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Zoloft and The Sacred

Gerbera Daisy by Caitlin McDonagh

We expect antidepressants to make people feel better (or perhaps worse) but are surprised to hear that they make people feel more or less spiritual. Here is the first study of the spiritual side effects of antidepressants.

I vividly remember the first time I ever thought about the relationship between psychiatric medication and spirituality. It was June of 2004, and one of those beautiful, endless summer days San Diego is so famous for. My friend and I were at the beach, and she was telling me all about what it was like to be on Prozac. She said the medication had helped her mood to be more consistent, which was great, but the side effects were that she could no longer cry and that she could no longer have an orgasm. And as hot as it must have been that day, I got gooseflesh. My throat closed in and went dry, and my thoughts became panicky. I tried to hide my intense reaction to what I was hearing from my friend, but I remember thinking: What the heck was in those pills that could prevent both tears and climaxes? These were such sublime aspects of being human that I had always considered them as sacred.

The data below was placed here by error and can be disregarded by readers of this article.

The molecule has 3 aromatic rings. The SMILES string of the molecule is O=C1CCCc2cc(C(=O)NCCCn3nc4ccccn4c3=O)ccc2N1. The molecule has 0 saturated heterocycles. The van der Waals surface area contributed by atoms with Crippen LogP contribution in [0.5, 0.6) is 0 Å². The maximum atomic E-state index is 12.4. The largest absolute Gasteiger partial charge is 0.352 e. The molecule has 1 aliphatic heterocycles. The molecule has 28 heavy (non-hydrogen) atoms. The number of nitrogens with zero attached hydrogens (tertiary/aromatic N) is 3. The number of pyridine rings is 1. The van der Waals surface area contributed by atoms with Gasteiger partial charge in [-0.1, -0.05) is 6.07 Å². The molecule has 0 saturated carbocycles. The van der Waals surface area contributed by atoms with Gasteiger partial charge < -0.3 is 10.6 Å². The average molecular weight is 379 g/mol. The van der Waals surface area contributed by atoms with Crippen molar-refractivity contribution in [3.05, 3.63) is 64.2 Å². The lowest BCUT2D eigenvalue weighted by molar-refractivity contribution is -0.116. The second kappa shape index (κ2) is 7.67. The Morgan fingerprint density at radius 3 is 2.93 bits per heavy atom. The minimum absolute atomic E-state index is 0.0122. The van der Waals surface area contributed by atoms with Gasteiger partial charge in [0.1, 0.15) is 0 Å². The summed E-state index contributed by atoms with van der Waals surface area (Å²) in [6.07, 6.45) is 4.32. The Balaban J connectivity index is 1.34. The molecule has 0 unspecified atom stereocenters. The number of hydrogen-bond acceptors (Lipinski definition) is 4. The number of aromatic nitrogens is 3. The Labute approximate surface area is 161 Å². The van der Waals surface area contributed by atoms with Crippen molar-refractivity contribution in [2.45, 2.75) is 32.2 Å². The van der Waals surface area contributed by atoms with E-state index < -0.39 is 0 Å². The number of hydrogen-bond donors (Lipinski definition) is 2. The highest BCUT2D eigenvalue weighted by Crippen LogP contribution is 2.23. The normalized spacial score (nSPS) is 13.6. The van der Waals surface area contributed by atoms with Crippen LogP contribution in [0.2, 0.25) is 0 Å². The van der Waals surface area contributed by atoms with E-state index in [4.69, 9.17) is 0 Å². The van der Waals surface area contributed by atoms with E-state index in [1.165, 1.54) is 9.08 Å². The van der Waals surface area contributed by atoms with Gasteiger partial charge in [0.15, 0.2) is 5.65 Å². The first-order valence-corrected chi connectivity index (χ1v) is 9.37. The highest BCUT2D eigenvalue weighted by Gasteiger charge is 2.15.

Even if we understand that spirituality is used to cope in times of crisis, distress, and depression, it can be easy to miss the link between antidepressants and the sacred. We tend to see the drugs as biological interventions helping to correct underlying biological abnormalities and neurochemical disorders. So the notion that people are engaged spiritually with their prescriptions is typically outside the explanatory frameworks of prescribers and the pharmaceutical companies.